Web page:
Jonathan is 17, born in 1995 in the Kiandutu slum, Thika. He has 3 siblings and lives with his mother, but he does not know his father. He has studied up to class 8 (last year of primary school) but his mother could not afford the school fees for secondary school so he was unable to study any further.
It was through his passion for drawing and painting that AfCiC met Jonathan, as he used his spare time to paint and draw on the streets. He could not afford to pay the fees that were being asked for taking his artistic skills to the next level through a trainer, so AfCiC were able to sponsor him, getting him trained in Olafa, turning his fun hobby into a unique, income generating skill. Through his training, Jonathan has honed his talents to the extent where he can now sell his finished drawings, and has even been commissioned to draw murals for people on their walls. He is now able to meet his own basic needs for rent and food, and he has even helped his mother support his niece. Jonathan would like further help in marketing some of his work and also to rent a small workshop where he can work, as well as displaying his art to other customers.
Peter is 27, and had been brought up in Thika, until his parents marriage ended in divorce, forcing him to relocate with his mother to Mombasa, his father remaining in Thika until his death in 1997 from Tuberculosis. At that time Peter was a very young boy in class 6 and his mother was not able to provide Peter’s basic needs for food, school uniform and books as she relied on casual labour, as and when she could get it. He had to drop out of school when his grandmother died, as she had been providing supplemental support to Peter’s education cost. After several months, Peter’s Aunt, his mother’s sister, died, leaving behind a son was put in the care of Peter and his Mum, meaning Peter had to find work as a houseboy, helping his mother pay the rent. A succession of jobs followed, one involving the demand for sexual favours, and another at a cement factory which was causing him breathing problems. Soon after, his mother became ill and on taking her to hospital, the doctor told him that she suffered from AIDS, succumbing to the illness shortly afterwards leaving Peter as an orphan.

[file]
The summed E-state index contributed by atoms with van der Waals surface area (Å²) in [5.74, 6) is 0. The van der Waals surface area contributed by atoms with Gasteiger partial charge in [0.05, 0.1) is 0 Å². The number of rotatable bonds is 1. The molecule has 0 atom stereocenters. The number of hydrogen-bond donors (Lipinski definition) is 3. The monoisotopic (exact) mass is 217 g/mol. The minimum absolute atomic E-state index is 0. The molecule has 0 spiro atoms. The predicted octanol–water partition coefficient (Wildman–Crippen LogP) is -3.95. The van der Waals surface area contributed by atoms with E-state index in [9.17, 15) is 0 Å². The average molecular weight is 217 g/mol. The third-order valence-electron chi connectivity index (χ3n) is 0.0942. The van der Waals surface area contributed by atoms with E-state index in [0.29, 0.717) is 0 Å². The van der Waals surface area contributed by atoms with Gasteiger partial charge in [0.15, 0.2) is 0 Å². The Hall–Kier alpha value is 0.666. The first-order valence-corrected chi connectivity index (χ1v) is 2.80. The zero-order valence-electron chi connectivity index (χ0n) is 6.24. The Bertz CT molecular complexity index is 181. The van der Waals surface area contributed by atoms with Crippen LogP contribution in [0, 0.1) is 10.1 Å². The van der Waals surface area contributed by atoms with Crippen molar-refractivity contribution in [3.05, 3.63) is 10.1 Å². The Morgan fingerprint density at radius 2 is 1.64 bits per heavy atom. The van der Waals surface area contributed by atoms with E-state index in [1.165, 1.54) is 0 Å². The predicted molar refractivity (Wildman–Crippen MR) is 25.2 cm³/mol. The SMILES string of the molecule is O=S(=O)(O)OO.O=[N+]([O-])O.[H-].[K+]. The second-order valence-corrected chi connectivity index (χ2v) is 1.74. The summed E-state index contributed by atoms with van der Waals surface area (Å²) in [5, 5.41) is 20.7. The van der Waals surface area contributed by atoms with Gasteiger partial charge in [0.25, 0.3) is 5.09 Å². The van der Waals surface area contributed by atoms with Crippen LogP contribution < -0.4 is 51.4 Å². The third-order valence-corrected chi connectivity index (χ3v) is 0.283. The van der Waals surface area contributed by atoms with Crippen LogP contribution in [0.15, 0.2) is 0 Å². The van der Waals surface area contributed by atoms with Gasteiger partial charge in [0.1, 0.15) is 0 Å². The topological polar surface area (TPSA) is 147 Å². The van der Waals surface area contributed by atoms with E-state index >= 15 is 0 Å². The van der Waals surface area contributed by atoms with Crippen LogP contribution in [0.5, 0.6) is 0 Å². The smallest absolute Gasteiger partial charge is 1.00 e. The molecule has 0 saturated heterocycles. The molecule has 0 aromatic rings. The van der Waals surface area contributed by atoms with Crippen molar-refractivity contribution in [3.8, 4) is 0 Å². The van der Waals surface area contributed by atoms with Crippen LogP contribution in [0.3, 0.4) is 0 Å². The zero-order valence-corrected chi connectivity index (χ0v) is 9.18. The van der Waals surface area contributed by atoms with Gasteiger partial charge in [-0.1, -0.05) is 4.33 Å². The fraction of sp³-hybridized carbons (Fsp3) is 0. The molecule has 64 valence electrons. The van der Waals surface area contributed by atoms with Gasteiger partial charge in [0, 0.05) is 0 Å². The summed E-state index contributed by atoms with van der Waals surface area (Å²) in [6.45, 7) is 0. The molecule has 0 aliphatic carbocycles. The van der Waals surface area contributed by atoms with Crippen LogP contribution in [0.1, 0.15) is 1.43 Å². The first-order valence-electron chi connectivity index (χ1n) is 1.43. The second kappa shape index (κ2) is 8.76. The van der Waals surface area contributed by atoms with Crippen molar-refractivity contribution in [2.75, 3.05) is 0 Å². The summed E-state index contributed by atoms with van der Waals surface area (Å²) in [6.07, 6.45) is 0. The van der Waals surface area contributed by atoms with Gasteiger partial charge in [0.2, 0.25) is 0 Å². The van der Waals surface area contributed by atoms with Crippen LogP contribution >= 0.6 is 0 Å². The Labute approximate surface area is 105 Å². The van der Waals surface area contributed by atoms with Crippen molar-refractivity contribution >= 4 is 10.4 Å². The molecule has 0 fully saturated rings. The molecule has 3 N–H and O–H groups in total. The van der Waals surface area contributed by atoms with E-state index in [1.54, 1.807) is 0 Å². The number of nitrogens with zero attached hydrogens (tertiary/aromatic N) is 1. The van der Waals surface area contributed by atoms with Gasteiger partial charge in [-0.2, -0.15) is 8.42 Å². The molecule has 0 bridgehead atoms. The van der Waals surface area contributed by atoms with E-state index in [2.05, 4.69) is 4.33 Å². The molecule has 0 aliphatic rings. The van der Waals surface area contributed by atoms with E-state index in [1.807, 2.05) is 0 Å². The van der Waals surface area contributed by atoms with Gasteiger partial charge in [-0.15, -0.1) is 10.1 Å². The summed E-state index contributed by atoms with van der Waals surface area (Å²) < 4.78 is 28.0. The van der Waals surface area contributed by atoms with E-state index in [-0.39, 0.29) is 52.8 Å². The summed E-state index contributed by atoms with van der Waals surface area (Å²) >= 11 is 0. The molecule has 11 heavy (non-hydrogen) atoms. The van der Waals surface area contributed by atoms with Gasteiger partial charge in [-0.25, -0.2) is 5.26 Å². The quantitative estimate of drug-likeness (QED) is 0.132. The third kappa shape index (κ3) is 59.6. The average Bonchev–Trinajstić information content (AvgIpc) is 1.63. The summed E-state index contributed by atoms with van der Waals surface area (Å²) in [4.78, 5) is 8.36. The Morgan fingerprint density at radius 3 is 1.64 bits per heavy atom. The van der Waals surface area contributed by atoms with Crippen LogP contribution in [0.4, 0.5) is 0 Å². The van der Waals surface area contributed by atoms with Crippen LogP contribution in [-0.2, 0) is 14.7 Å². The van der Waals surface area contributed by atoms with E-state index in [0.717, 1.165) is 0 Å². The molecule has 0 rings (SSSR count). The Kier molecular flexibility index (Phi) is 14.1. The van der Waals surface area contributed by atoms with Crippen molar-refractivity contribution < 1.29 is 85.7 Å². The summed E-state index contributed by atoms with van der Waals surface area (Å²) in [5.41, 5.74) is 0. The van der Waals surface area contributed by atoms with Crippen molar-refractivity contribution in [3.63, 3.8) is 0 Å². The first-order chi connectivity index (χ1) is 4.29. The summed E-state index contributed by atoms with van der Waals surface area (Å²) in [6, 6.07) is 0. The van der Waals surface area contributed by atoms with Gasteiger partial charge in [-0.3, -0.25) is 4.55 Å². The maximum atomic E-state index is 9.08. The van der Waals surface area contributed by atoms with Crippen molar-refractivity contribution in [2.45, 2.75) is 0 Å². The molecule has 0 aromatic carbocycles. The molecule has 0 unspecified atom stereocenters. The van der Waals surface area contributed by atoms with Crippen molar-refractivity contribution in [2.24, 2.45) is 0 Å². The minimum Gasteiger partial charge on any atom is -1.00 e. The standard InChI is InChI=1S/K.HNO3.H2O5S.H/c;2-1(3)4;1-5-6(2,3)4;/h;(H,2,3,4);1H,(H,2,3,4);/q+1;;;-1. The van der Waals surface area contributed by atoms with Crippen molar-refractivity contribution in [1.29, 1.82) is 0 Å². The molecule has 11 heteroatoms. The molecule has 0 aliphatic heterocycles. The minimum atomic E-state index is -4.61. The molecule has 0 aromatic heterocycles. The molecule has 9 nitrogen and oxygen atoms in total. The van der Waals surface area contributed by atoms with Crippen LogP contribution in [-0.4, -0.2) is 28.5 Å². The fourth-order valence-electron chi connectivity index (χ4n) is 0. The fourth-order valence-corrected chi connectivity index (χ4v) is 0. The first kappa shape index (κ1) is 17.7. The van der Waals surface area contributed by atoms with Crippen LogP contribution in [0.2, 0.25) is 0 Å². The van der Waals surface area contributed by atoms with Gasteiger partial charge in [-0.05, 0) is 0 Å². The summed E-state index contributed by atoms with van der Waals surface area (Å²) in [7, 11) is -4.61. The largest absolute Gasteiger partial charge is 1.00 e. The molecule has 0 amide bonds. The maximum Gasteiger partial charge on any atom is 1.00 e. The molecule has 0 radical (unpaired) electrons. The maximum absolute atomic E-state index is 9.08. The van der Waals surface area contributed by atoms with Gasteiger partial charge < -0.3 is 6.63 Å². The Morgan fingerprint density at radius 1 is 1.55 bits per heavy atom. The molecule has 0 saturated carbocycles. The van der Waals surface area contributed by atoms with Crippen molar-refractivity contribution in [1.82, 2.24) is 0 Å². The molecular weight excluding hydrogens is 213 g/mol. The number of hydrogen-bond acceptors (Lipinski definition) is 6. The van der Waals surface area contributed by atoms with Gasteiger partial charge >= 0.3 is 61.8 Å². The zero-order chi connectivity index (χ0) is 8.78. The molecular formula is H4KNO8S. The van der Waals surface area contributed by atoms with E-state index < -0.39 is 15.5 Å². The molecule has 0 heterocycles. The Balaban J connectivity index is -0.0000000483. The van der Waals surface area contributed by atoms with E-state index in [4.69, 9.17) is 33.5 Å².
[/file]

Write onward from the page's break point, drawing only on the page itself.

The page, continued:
He subsequently took to the streets for 4 years, being rescued at that point by an Uncle, and it was at this point that he was introduced to AfCiC by a friend of his. He is now undertaking a mechanics course in Thika and can already meet his basic needs, though he is need of tools to expand, something we hope to be able to do with your help. Peter is a very disciplined young man, who works very hard and maintains good relationships which help bring work his way.
Rachel is 19 and the 8th born in a large family of 10 children. Her father passed way in 1997 when she was only 5 years old, before she had even started schooling, leaving the family, without their main breadwinner, exposed to a challenge to survive. This challenge was greatly exacerbated in 2007/2008 during the government elections, with their Rift Valley province being the hotbed of post-election violence that left many families without homes, suffering beatings, sexual abuse, and the death of loved ones. Whilst Rachel escpaped without these physical scars, her and her family were left with nothing, their house having been destroyed, and they owned only what they wore.
From the Rift valley, the family moved to Ruiru in Thika district, and it is here that Rachel met AfCiC staff who were working in one of the satellite centers for street children. Here the girl was identified as very vulnerable, and was subequently enrolled in the Into Work programme, training as a seamstress. She worked with her trainer for 6 months, and learnt very quickly, meeting with other girls and boys in the Into Work programme, sharing informaton and helping each other to save money. She took great pride in being able to earn her own money, and is now beginning to be able to help her mother and siblings to find similar opportunities.
Please note that due to confidentiality issues, we cannot use the real names and background stories of those who we work with. Above are some real life examples of boys and girls, men and women, who have gone through the scheme, though their names may be different and parts of their backgrounds slightly amended.